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18-24 Month Developmental Milestones

Movement and Physical Development

Normal Development

  • Stands on tiptoe
  • Kicks a ball
  • Begins to run
  • Climbs onto and down from furniture without help
  • Walks up and down stairs
  • Throws ball overhand
  • Makes or copies straight lines and circles (mastering circles is closer to 30 months)
  • Builds towers of 4 or more blocks
  • Might use 1 hand more than the other

Possible Challenges from Treatment

  • May regress from previously mastered skills

Ways to Help

  • Make physical activity more fun by using balls and toys
  • Encourage your child to be more active by having a playmate on the floor
  • Allow your child to do things independently even if it takes longer. For example, let them feed themselves with a spoon
Allow your child to do things independently even if it takes longer.

Allow your child to do things independently even if it takes longer. For example, let them feed themselves with a spoon.

 

Language and Communication

Normal Development

  • Points to things or pictures when they are named
  • Knows names of familiar people and body parts
  • Produces environmental sounds such as “vroom” and “beep”
  • Follows simple instructions
  • Repeats words overheard in conversation
  • Points to things in a book

Possible Challenges from Treatment

  • May not talk as much as before diagnosis
  • Maybe be slow to respond due to stranger anxiety
  • Hearing problems may be possible in some cases.

Ways to Help

  • Talk to or sing to your child throughout the day
  • Read to your child. Children especially like rhyming books and repetition
  • Use a lot of different words, not just words they already know
  • Follow directions for proper hearing aid use if prescribed.
As part of normal development, your child may know the names of familiar people and things.

As part of normal development, your child may know the names of familiar people and things.

Social and Emotional

Normal Development

  • Copies others, especially adults and older children
  • Gets excited when with other children
  • Shows more and more independence
  • Shows defiant behavior (doing what he has been told not to)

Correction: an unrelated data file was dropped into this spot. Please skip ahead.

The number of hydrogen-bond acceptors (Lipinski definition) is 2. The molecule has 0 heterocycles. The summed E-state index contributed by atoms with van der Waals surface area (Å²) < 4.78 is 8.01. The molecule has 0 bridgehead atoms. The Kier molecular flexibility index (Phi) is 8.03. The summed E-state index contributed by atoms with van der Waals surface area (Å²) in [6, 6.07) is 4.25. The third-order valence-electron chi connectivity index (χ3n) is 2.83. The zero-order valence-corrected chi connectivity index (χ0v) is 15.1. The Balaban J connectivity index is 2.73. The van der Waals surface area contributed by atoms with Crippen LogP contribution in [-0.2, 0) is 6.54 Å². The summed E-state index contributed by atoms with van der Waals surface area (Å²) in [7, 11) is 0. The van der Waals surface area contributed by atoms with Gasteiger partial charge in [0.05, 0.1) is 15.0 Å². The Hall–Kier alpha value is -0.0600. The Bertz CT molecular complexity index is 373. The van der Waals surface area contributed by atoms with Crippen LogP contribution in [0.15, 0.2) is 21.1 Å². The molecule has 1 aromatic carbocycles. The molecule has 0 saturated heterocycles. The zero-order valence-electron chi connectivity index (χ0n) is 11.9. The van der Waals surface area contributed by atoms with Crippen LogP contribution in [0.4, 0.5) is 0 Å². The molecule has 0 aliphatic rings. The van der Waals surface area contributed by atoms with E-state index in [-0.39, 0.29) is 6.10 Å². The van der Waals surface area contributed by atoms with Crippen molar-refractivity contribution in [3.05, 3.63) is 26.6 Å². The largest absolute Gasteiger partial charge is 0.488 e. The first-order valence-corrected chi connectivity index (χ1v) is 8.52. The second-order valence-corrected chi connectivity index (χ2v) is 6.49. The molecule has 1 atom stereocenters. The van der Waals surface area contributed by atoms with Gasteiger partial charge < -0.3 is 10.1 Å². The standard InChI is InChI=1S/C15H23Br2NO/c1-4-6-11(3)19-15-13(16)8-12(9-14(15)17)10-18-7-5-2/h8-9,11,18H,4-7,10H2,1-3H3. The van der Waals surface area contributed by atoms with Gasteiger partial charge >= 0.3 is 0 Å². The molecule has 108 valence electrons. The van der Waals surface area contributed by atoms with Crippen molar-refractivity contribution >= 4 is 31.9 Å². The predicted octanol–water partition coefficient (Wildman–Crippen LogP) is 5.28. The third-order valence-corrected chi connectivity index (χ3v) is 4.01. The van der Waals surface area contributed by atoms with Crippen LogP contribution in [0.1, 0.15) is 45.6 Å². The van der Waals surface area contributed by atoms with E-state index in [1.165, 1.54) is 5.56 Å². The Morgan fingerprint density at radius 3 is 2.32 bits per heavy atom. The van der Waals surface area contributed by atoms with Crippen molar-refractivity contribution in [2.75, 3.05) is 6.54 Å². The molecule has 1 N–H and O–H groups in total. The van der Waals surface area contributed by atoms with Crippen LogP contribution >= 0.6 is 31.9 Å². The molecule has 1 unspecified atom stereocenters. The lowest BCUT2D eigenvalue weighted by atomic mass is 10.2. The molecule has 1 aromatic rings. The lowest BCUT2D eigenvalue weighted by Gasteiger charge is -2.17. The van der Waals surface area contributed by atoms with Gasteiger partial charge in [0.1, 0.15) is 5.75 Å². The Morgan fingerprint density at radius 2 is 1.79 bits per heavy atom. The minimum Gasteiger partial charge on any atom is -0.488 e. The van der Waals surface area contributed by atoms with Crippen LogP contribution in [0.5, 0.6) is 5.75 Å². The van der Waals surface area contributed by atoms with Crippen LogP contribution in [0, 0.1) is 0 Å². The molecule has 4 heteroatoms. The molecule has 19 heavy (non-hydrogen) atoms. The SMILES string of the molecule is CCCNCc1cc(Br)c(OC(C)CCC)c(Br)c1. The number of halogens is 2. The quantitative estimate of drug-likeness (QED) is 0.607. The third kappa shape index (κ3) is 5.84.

• Plays beside other children, but is beginning to include other children, such as in chase games

Possible Challenges from Treatment

  • May have more tantrums and say “no” more often
  • Separation from caregivers during medical procedures can be especially challenging
  • Few choices limit independence and control

Ways to Help

  • Provide choices when possible
  • Ask to be included in procedures with education on comfort positions
  • Encourage participation in group activities
  • Try to follow a loose schedule when possible
  • Use positive language to set an expectation
  • Talk about each person on the medical team and how they are there to help them
As part of normal social and emotional development, your child may copy others, especially adults and older children.

As part of normal social and emotional development, your child may copy others, especially adults and older children.

 

Thinking and Learning

Normal Development

  • Finds things even when hidden under 2 or 3 covers
  • Begins to sort shapes and colors
  • Completes sentences and rhymes in familiar books
  • Plays simple make-believe games
  • Follows 2-step instructions such as “Pick up your shoes and put them in the closet.” 
  • Names items in a picture book such as a cat, bird, or dog

Possible Challenges from Treatment

  • May have more difficulty understanding/following directions
  • Fewer opportunities to explore the environment

Ways to Help

  • Provide a variety of toys and ordinary objects to foster independence and cognitive development
  • Sing songs that help children learn parts of their bodies
  • Encourage your child to explore new sensory experiences
  • Your child learns by trying new things. Allow him or her to make mistakes
  • Encourage play activities that involve art, music, movement, books, and pretending
  • Limit screen time (TV and tablet)
Provide your child a variety of toys and ordinary objects to foster independence and cognitive development.

Provide your child a variety of toys and ordinary objects to foster independence and cognitive development.